Cruise Missiles striking with great precision, rather than drone were involved in Saturday’s Saudi Oil facility attack, the Pentagon said releasing satellite pictures of the strike.
The projectiles attacked storage tanks and processing and compressor trains, the Washington-based Center for Strategic and International Studies said. The photo released had storage facilities within the complex encircled as being the spots where the 10 missiles are said to have struck causing huge fires and reducing Riyadh’s oil output by half.
However, Mohammed al-Bukhaiti, a member of Yemen's Supreme Political Council, on Sunday told Iran's Tasnim news agency that blaming the attacks on other countries shows "cowardice" in facing up to the reality of Yemen's military power.
"Saudi Arabia declared war against Yemen on the grounds that our missile inventory posed a threat to its security," he said. "Today, we are surprised to see that when we hit Saudi oil wells, they exonerate Yemen from conducting these strikes and accuse others of doing them."
US Secretary of State Michael Pompeo was quick to blame Iran for the brazen attacks, claiming there was no evidence the projectiles originated from Yemen .
Yemeni Houti forces on Saturday claimed that the strike was aided by “intelligence sources” operating from inside Saudi Arabia.
Irrespective of whether the projectiles were missiles or drones, the fact that they were able to get past Saudi Arabia’s Patriot missile air defences and other short and medium range defences including anti-drone systems indicates a big chink in Saudi Arabia’s protective armor.
Security experts aver that the projectiles were most likely fast moving cruise missiles which could be flying low to avoid radar and have a sophisticated course-correction and precision guidance system.
Yemeni Houthi rebels have reportedly launched a drone strike attacking the world's largest oil processing facility in Saudi Arabia early on Saturday using ten drones, causing a major fire. It wasnt clear if there were any injuries in the attacks in Buqyaq and the Khurais oil field, nor what effect it would have on oil production in the kingdom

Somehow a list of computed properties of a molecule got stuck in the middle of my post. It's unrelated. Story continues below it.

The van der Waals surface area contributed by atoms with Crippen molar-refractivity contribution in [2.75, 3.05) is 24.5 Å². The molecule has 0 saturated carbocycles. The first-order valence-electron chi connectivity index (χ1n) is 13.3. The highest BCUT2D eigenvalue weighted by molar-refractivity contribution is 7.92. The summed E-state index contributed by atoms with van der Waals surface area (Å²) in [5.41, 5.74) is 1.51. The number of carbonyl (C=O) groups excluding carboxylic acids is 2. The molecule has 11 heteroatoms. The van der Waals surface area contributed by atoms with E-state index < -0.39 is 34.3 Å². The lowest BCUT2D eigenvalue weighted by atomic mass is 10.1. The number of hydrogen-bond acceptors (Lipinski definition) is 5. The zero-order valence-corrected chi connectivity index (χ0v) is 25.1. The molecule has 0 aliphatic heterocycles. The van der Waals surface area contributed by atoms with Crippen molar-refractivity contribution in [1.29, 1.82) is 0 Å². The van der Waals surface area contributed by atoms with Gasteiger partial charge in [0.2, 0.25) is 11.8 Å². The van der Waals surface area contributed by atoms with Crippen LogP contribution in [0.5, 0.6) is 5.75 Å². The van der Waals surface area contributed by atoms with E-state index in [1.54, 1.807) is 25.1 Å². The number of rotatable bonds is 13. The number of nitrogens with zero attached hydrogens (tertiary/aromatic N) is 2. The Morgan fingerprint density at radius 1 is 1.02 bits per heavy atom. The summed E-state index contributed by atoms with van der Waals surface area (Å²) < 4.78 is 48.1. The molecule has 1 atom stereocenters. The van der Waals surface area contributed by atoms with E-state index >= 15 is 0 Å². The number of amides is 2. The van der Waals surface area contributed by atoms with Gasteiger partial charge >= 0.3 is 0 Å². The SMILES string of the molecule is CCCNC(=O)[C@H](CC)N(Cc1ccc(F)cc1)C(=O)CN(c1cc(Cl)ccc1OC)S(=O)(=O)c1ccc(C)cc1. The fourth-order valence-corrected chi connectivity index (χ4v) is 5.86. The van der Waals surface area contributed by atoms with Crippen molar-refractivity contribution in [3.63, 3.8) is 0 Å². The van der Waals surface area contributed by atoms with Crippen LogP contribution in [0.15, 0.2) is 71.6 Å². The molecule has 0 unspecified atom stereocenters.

Air defence systems of Yemeni Houthis have reportedly destroyed a US-made MQ-9 drone belonging to Saudi Arabia and its allies, in Dhamar province, Yemen, on Tuesday night. Houthi spokesman Yahia Sarie said the MQ-9 type drone was shot down with a locally developed missile which will be introduced to the public “soon,” according to Al Masirah TV
Houti rebels in Yemen struck at two Saudi airports and a military base bringing air traffic to a standstill, a spokesperson for the rebels said. The rebels struck with Qasef-2K (Striker-2K) drone targeting Najran Regional Airport in the kingdom's southwest, the King Khalid Air Base and the Abha International Airport in the southwestern province of Asir, the spokesman for Yemeni Armed Forces, Brigadier General Yahya Saree, said in a statement on Monday as reported by Iranian media
Russia's RTI firm is developing new submillimeter radars that operate in terahertz frequency range capable of detecting tiny drones. "The terahertz technology [featuring radio wave length below one millimeter] will be converted into a product within five years
Iran unveiled speedboats that can attain a top speed of 90 knots (167 kmph) on Wednesday. "Today, marine vessels that cruise at 90knots/h will be unveiled," said Rear Admiral Alireza Tangsiri, according to local media
The intelligence unit of Irans Islamic Revolution Guards Corps (IRGC) announced foiling an assassination attempt against Maj. Gen
Oshkosh-made M-ATV vehicles seen in a video footage released by Yemeni Houtis may provide a hint to their claim that they destroyed Saudi military vehicles in an attack launched on Sunday in Najran, a city along Saudi-Yemeni border. Yemeni Houtis announced on September 29 that they had carried out a “major assault” on Saudi Arabian-led coalition, claiming to have killed over 200 of their soldiers, other than annihilating military vehicles
US-supplied Patriot missile batteries with their powerful radars have come under fire for completely missing out on Yemeni armys drone attacks on Saudi oil installations. Saudis failure to defend its homeland was observed even in 2017 when Yemeni Houtis struck King Khalid International Airport in Riyadh
The display of a stealth drone powered by a turbo-jet engine by Iran Aviation Industries Organization (IAIO) at the MAKS 2019 show in Moscow (August 27-Sept 1) may hold a clue to the Yemeni Houti attack on two Saudi oil refineries last weekend. The Yemeni Houti Army used drones with a new type of engine, “something between a regular and jet engine,” Yemen's Army spokesman, Brigadier General Yahya Saree, said referring to the drone used in attacks on the Abqaiq and Khurais oil refineries
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